Yale Bulletin and Calendar

February 25, 2000Volume 28, Number 22













Orchestra readies itself for its 'biggest events'

When Shinik Hahm became music director of the Yale Symphony Orchestra (YSO) five years ago, he announced his intention to lead the young musicians in the ensemble to grander heights.

Today, he says he couldn't be more proud of the Yale undergraduates who make up the 90-piece orchestra, whose audience has grown significantly since the conductor's first year. In fact, he has so much confidence in the YSO musicians that he is feeling no anxiety about two upcoming back-to-back performances that are among the orchestra's biggest events to date.

On Saturday, Feb. 26, the YSO will perform with internationally renowned pianist Emanuel Ax at 8 p.m. in Woolsey Hall. The pianist will be the soloist in the orchestra's performance of Brahms' Piano Concerto No. 1. In addition, the orchestra will be joined by the Yale Camerata for a performance of Brahms' major choral work "A German Requiem."

The following evening, at 7 p.m., the YSO will make its debut at Avery Fisher Hall in Lincoln Center, where it will repeat its performance of "A German Requiem" with the Yale Camerata, and will share the spotlight with noted violinist Dong Suk Kang, who will be the soloist for Mendelssohn's Violin Concerto.

"These events represent some of the most exciting moments for the Yale Symphony Orchestra," says Hahm. "Ax is one of the most brilliant pianists in the world, and we are thrilled that he accepted our invitation to perform in this concert to benefit the YSO. In addition, our performance with the Yale Camerata is a special event: The Camerata has invited alumni of the group to sing in the concert, so the 80-voice choral group will expand to about 150 voices. Our all-Brahms evening at Yale, followed by the YSO/Camerata performance the very next night at Lincoln Center, are wonderful opportunities for us to showcase our strengths."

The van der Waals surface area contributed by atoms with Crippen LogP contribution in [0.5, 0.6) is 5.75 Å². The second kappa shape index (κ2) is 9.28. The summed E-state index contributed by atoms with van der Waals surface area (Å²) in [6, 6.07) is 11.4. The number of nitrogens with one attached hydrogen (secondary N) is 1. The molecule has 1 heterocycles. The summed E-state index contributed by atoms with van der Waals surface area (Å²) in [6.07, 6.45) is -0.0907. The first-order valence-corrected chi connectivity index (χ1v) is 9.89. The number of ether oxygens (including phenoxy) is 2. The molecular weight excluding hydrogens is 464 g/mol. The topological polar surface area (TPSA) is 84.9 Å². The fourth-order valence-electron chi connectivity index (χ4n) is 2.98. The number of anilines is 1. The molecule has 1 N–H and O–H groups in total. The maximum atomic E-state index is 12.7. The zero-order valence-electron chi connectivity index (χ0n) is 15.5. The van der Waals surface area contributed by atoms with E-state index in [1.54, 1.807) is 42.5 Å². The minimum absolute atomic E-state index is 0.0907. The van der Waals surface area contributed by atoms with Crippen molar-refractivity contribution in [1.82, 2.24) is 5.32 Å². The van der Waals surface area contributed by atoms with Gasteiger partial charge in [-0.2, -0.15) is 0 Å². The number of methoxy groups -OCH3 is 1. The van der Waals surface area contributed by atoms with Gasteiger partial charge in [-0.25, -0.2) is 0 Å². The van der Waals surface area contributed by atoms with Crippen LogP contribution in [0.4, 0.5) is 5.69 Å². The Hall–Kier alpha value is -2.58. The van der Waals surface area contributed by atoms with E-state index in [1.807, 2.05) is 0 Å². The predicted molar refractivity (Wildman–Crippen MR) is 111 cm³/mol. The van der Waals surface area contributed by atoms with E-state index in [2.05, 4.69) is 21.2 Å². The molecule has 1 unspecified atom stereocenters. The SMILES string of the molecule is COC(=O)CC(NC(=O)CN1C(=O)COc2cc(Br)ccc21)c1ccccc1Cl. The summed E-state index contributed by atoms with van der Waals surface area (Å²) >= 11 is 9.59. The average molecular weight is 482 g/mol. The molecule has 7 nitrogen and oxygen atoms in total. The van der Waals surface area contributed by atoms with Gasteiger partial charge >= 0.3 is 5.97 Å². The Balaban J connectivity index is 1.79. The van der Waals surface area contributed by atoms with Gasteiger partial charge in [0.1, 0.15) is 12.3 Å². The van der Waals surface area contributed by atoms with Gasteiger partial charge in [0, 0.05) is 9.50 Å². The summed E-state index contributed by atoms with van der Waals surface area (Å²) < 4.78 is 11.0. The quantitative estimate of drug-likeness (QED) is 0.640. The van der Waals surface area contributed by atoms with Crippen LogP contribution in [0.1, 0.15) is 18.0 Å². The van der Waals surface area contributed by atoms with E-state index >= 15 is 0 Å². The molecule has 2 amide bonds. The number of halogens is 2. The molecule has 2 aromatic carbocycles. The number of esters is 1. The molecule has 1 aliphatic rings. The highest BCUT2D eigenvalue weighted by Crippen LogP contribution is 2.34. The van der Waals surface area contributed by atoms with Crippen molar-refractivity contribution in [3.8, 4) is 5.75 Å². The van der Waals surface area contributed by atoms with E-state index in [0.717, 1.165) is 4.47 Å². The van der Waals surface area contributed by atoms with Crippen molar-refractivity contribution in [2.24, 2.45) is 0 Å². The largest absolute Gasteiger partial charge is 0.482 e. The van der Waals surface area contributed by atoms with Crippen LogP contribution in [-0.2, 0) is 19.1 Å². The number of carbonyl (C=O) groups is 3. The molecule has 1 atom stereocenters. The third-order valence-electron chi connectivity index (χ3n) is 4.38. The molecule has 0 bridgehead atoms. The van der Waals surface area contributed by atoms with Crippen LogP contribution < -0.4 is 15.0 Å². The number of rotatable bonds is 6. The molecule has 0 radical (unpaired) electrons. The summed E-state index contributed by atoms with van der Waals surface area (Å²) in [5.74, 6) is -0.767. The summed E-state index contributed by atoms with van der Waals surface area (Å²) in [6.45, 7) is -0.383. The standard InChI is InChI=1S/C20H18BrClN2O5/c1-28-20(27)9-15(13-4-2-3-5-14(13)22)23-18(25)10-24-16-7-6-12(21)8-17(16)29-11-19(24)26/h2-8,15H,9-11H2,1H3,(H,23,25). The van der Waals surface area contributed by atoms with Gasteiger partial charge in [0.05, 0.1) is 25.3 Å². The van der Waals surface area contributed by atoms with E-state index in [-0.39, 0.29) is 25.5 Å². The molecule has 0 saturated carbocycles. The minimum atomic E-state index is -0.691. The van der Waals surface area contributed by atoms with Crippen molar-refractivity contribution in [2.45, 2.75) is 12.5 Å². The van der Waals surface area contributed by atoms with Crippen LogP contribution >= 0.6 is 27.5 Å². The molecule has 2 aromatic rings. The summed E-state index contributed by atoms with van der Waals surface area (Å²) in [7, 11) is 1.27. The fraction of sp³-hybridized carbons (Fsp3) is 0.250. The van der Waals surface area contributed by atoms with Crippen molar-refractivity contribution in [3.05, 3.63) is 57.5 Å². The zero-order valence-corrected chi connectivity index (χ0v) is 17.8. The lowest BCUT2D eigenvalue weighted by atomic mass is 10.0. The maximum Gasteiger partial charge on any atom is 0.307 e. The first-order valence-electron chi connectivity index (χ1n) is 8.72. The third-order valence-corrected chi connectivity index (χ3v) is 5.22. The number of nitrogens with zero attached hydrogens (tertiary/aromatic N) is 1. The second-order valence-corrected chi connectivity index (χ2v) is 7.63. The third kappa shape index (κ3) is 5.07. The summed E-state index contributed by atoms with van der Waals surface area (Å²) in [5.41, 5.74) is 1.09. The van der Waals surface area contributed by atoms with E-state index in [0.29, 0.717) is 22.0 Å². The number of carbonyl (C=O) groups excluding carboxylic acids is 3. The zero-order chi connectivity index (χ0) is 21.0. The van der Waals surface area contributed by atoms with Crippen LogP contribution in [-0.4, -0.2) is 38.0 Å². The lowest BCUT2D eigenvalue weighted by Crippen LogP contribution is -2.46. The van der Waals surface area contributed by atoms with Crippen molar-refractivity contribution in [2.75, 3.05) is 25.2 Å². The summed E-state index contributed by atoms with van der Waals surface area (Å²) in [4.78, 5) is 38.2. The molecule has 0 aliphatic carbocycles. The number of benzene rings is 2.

The YSO has already been rehearsing for Ax's visit, and will practice Brahms' masterpiece concerto with the famous pianist before the concert. Known both for his "poetic lyricism" and his technical skill, Ax is a Sony Classical artist who also performs chamber music with such stars as Richard Stoltzman, Isaac Stern and Yo-Yo Ma. He regularly performs duo recitals with cellist Ma, and their recordings have earned three Grammy Awards.

Ax has a new connection with Yale; his son, Joseph, is a freshman in Morse College, where Hahm is a fellow. The pianist is also a close friend of Leon Plantinga, the Henry L. and Lucy G. Moses Professor of Music at Yale, who helped arrange Ax's guest appearance with the YSO.

Hahm, who had guest-conducted symphonies all over the world, has no qualms about his orchestra's ability to perform with a musical giant such as Ax. In fact, Hahm says that the YSO is on par with, and even better than, some of the professional orchestras he has seen. He notes that the YSO is made up entirely of undergraduate students, some of whom aspire to be professional musicians but many of whom are non-music majors.